In that alert window, we only need to tell them to restart if it’s important, not if it’s not, so let’s add an If Box() around the Text Box() that only shows the instruction if it’s needed.

If the preference was what we wanted in the first place, we should probably echo something to the Log window, just so we know it ran, if nothing else. We need a Write() statement for that.

Which version of JMP?

But wait, there’s more! The Get Log() command didn’t come along until JMP version 9. If you haven’t been able to upgrade yet, then you need to take another strategy to this whole problem.

There might be a better way to do this, but the only way I could find was to Save Log() to a text file, then Load Text File() to a string, then use Substr() and a bunch of arguments with Contains() to chop out the single preference we care about. From there, the script runs about the same way.

And we need to put all this inside a test for JMP Version(), which returns a string, and usually we need to Trim() it and then do an inequality test, e.g. If( Trim( JMP Version() ) > "9", …), where the first argument is the Get Log() strategy described first, and the second argument uses the Save Log() strategy.

What about nested preferences?

Yet another problem! The script so far deals with top-level preferences with simple, single arguments, either numeric or character. But some preferences are trickier, e.g.,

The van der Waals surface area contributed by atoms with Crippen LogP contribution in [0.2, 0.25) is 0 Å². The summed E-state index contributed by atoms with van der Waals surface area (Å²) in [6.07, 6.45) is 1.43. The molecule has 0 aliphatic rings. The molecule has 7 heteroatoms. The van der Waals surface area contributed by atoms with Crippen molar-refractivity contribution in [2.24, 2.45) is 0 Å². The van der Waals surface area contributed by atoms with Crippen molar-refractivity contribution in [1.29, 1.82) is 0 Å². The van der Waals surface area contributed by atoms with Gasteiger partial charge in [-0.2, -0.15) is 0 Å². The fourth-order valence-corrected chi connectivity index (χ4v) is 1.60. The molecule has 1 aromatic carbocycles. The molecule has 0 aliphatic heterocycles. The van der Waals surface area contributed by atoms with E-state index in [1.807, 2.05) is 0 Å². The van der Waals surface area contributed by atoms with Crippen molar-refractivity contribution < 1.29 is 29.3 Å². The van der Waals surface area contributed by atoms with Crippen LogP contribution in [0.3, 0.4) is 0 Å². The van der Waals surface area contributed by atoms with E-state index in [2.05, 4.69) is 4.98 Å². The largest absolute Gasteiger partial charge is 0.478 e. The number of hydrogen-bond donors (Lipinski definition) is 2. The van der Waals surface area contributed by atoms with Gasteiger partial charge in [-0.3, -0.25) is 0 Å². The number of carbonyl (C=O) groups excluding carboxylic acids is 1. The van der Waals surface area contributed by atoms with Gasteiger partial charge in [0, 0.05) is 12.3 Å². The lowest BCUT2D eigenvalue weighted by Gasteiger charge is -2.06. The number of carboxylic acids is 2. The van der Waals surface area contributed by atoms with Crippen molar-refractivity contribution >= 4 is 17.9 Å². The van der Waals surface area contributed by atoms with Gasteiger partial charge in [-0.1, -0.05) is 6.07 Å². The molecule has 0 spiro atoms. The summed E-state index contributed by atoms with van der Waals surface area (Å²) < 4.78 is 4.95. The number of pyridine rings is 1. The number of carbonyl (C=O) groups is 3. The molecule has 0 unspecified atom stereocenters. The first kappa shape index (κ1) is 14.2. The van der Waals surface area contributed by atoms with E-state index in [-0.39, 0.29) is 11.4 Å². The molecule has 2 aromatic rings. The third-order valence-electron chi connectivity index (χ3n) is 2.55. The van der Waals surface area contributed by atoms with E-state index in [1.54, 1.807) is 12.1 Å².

Preferences(
  Fonts(
    English(
      Monospaced Font("Courier", 10)
    )
  )
);

In this case, the Parse() line will need to be more elaborate, and you’ll have to nest more Arg()s around it to dig down to the particular setting value of interest. Conditioning for such a situation is left as an exercise for the reader, primarily because it’s a hassle, it’s not what Marianne needs, and the syntax of the Preferences() command in JMP is arbitrary enough that we can’t really write code today that will be future-proof; we don’t know how deeply nested a given preference might be, nor what kind of arguments it might expect.

Nevertheless, the core of the script should be useful for anybody needing to query and change most preferences, and the elaboration necessary to adapt this script to a more deeply nested preference isn’t too complicated.

If you have any trouble with it, though, please feel free to contact us at Global Pragmatica LLC®; we’ll be happy to customize this script further for you at a nominal cost.

Purchase the code for $2

A finished, working, version-neutral script that has been tested on JMP 8 and 9 on Mac and Windows is available for purchase and immediate download for $2 US.

I am sending Marianne a coupon code for a complimentary copy, with my thanks for her intriguing question.

While the script itself might not be of immediate use to most readers, I hope that the strategies seen in the script will be of far greater value. Please contact me if you are in any way disappointed in the script, and I will arrange for an immediate bug-fix or refund upon receipt of your concerns.

Editable script: $2.00